As members of the Muslim Brotherhood lick their wounds as well as lament the opportunity they have lost to consolidate their rule and vision of political Islam in Egypt, they will likely be reflecting on the multiple strategic missteps that pulled their country to the edge of civil war. Crowning this list will be their decision—in the weeks after the January 25 Revolution—to invest in a strategic relationship with the Supreme Council of the Armed Forces (SCAF), to the detriment of their relationship with Egypt’s revolutionary forces. As its cadres now call for the continuation of the January 25 Revolution and its objectives, it is necessary to question whether the Muslim Brotherhood ever was a revolutionary force.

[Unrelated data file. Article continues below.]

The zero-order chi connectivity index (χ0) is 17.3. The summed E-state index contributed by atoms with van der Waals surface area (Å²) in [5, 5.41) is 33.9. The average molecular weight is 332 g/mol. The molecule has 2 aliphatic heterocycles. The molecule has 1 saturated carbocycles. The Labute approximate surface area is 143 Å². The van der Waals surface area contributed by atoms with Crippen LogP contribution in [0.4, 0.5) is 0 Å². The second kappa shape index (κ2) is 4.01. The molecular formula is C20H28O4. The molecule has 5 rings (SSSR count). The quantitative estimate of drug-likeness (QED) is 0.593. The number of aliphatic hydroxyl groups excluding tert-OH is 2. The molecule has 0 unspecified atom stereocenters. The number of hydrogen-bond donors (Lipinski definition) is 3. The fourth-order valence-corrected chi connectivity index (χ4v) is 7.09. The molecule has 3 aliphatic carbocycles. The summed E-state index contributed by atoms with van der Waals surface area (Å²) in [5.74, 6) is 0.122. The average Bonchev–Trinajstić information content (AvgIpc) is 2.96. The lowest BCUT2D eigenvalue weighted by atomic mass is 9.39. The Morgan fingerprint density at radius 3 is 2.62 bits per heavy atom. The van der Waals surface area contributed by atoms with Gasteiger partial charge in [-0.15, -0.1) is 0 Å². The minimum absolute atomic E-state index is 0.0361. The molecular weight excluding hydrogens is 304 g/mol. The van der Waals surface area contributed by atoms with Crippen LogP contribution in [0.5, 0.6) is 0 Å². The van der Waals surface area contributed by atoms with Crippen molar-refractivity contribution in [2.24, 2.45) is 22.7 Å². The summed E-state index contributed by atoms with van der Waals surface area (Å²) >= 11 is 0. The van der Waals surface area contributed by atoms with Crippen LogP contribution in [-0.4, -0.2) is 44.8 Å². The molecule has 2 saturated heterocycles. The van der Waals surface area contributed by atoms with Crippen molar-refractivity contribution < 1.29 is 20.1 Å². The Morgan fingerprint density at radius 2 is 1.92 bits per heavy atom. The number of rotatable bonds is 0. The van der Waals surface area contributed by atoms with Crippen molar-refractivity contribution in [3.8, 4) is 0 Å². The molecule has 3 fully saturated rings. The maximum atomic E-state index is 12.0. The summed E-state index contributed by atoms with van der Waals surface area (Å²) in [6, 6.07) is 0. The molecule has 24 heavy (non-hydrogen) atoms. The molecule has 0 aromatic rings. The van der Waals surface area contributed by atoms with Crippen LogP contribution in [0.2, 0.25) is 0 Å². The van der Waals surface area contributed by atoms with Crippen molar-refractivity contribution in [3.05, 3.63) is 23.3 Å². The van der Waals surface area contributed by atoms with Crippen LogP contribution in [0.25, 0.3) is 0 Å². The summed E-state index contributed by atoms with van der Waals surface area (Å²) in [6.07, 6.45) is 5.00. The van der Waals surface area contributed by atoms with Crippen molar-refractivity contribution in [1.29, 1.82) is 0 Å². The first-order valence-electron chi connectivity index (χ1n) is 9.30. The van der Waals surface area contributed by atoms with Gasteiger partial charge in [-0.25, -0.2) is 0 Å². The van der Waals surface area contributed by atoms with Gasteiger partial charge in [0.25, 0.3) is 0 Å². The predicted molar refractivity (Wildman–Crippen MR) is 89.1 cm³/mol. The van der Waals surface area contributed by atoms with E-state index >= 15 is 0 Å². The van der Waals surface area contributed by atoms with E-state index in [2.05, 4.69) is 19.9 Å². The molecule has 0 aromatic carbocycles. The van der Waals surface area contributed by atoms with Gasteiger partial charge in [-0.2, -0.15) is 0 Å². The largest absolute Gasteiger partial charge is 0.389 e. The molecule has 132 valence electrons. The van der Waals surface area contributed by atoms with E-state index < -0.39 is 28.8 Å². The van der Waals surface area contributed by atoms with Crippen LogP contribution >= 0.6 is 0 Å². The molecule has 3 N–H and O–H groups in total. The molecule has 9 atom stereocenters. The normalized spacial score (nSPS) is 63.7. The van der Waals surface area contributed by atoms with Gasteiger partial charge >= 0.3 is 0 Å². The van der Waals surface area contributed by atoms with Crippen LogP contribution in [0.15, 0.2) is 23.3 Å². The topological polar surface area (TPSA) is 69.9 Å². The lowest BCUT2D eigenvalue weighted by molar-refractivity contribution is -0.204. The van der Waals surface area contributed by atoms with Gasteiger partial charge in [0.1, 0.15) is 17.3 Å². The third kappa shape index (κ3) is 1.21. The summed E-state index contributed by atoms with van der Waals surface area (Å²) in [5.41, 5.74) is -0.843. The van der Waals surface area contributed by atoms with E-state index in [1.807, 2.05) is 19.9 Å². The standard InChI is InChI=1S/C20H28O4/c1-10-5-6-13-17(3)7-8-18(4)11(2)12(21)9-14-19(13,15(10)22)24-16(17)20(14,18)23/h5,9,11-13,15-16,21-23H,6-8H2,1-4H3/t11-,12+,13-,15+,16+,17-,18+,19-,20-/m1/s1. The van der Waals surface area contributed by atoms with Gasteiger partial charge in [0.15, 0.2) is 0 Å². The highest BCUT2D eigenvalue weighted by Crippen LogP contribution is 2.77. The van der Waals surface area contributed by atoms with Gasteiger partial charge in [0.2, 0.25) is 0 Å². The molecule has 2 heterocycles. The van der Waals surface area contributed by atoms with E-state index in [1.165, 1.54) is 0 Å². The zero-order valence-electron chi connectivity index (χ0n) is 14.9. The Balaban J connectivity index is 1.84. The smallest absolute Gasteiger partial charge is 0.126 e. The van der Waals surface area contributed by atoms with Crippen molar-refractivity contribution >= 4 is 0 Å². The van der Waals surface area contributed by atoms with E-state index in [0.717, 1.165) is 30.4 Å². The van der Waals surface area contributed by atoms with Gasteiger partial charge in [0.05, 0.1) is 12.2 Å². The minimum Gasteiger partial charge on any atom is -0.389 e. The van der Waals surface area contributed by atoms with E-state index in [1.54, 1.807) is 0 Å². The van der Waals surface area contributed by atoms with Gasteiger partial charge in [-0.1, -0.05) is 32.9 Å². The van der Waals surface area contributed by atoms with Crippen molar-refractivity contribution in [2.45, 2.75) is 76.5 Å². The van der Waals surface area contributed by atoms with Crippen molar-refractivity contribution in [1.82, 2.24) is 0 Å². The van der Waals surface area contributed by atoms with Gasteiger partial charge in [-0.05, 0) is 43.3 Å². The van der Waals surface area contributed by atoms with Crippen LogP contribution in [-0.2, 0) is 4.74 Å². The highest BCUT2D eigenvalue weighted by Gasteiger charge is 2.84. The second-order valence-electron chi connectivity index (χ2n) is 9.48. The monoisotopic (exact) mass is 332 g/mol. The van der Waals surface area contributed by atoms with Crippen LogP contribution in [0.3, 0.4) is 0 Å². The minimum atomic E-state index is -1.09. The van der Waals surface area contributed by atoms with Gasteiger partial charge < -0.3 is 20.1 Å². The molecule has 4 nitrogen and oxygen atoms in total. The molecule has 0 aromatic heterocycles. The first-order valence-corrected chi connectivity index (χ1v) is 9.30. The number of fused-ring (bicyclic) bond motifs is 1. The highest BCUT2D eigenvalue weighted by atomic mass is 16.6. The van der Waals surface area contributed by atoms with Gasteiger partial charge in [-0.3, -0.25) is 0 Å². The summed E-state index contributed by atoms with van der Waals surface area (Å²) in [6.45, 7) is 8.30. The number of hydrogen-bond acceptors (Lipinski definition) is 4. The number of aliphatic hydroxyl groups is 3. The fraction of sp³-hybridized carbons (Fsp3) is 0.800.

Just as the Muslim Brotherhood had allied with former president Gamal Abdel Nasser and the Free Officers in the military coup of July 1952, the Brotherhood’s elites entered the political sphere in 2011 with the attitude that their political base coupled with the power of the military would allow them to dominate the new political scene. In 1954, however, the attempted assassination of Gamal Abdel Nasser resulted in a crackdown on the Muslim Brotherhood as they witnessed the imprisonment, and even execution, of their members. These events undoubtedly bred the Muslim Brotherhood’s eagerness to avoid confrontation with the SCAF in 2011, and instead to seek a strategic relationship with the generals during the transitional period. Yet just as Nasser turned on the Muslim Brotherhood in 1954, the Brotherhood again witnessed the decimation of their once-strategic relationship with the military in 2013—a tactical disaster that has been in the making for over two years. Whether history will refer to the mass uprising of 30 June 2013 as a coup or a revolution, the Muslim Brotherhood had failed to consolidate its strategic military relationship—a relationship that has come at the expense of cooperating with and incorporating opposition forces in governance.